The best version of last year's Warriors were transcendent because Curry was undeniably, inexplicably dominant. He was the best 3-point shooter in NBA history. This year he's probably going to be the second-best... but does it feel like that? Does it feel like Curry is scrambling defenses with his pull-up 35-foot shots, constantly amazing people and making Vine counts go haywire like a jackpot slot machine? No. It feels like Curry is an incredibly efficient weapon for Durant and Green to take advantage of. Even the crazy highlights feel like people are just trying to rekindle the magic of last season.
The more interesting question, which I truly do not have an answer for yet, is whether the Warriors need Curry. Would Green, Thompson, Durant, and some of the Warriors' role players fill in some of that scoring? Not as efficiently, certainly. But then, given how much the Warriors defeat teams by -- 11.9 points per 100 possessions -- do they need it? Wouldn't they win anyway, even if not as comfortably?
This is not to suggest the Warriors should get rid of Curry, because they don't need to, and that's insane. He's Steph Curry, one of the 3-5 best players in the entire NBA. You've won a championship with Steph Curry as your best player. Trading him would be stupid, insane, whatever negative term you want to use, and Golden State would laugh so hard at you if you suggested such a thing it would become uncomfortable for both of you. But that doesn't change the reality that what makes this Warriors team great is A.) Kevin Durant and B.) their defense, led by Draymond Green. Curry just makes them greater. Which is, well, great, but it's also interesting that this is how the team has shaken out when the super Warriors team that was so hugely dependent onSteph Curry, and at times completely dependent, is still so fresh in our minds.
Notably, Curry has demanded more pick-and-roll opportunities, and you saw that in their win Thursday vs. the Blazers. They even involved Curry and Durant in more situations, though the results weren't great. They scored a few times, turned the ball over a few more, and the timing wasn't great. It's something they're going to try and work through, and it'll wind up being a big weapon in the playoffs, most likely. (It's possible that it won't, that their chemistry in the pick and roll just won't work, as sometimes happens even with great players, but it's unlikely.)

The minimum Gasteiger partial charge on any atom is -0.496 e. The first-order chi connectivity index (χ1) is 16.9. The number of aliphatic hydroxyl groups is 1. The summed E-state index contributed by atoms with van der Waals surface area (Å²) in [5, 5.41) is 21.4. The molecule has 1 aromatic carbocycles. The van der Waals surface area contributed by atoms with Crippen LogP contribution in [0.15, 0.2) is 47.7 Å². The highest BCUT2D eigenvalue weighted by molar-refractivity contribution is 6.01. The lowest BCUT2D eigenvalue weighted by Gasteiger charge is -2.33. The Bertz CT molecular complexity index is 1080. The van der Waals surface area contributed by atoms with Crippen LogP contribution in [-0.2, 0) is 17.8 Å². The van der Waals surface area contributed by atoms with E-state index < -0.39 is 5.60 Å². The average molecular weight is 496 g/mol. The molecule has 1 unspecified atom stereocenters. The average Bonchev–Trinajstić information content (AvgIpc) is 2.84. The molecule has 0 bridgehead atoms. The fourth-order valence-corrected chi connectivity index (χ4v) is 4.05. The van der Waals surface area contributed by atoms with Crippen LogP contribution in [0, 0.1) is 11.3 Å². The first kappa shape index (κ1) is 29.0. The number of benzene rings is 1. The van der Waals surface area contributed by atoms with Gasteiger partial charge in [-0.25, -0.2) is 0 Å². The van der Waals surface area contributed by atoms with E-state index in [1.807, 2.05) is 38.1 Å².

The end result of this, of course, is that it probably doesn't matter. No one's forgetting Curry; he leads the West in All-Star votes. But there's a big difference between a full-blown, light-the-world-on-fire superstar and a solid All-Star, which is what Curry feels like at the moment. The simple truth is that if the Warriors want to recapture what they had last season, however, it will take a shift in what Curry is and has been to this team, and that's going to demand even more changes from Durant. He's likely willing to make those changes, but it is something that would have to be adjusted, and change is hard.
The response might be that the team that had Curry in that alpha role, the team that revolutionized how so many thought about basketball, eventually failed. The Cavaliers solved that team, even if it took them a Game 7, a Curry injury, a Bogut injury, a Draymond Green suspension, an otherworldly LeBron James performance, and whatever other reason you can tack on that went down. Maybe it will take this tweaked Golden State combination, and just a little bit better balance with Curry, to beat Cleveland.
However, a team with Kevin Durant as its best player has never won a title, regardless of the context necessary to truly understand that fact. It's hard to say a team with Kevin Durant as its best player, especially this team, can't win the title. But it's impossible to say a team with Steph Curry as its best player can't. It's been done.
As you might expect, it's difficult to find much ugliness on a 31-5 team with two former MVPs and top-five marks in offense and defense. You have to really reach to find any real significant issues with this team.
But... there is this:
The Warriors have almost no experience in crunch time. They've been in just eight games with the score within five points inside the final two minutes. They're a stellar 6-2 in that situation. Back it up to five minutes in a five-point game and they're 9-2. So when we talk about it, you need to understand A.) it's an insanely small sample size we're talking about, and B.) they're still really good in winning at clutch time anyway.
But if you want to try and find something to classify as "ugly," outside of their penchant for turnovers, it's that when it gets into "possession basketball," which is how coaches and players describe those moments where you're having to value each possession on both ends of the floor, they're trapped between two worlds.
In one world, there's this: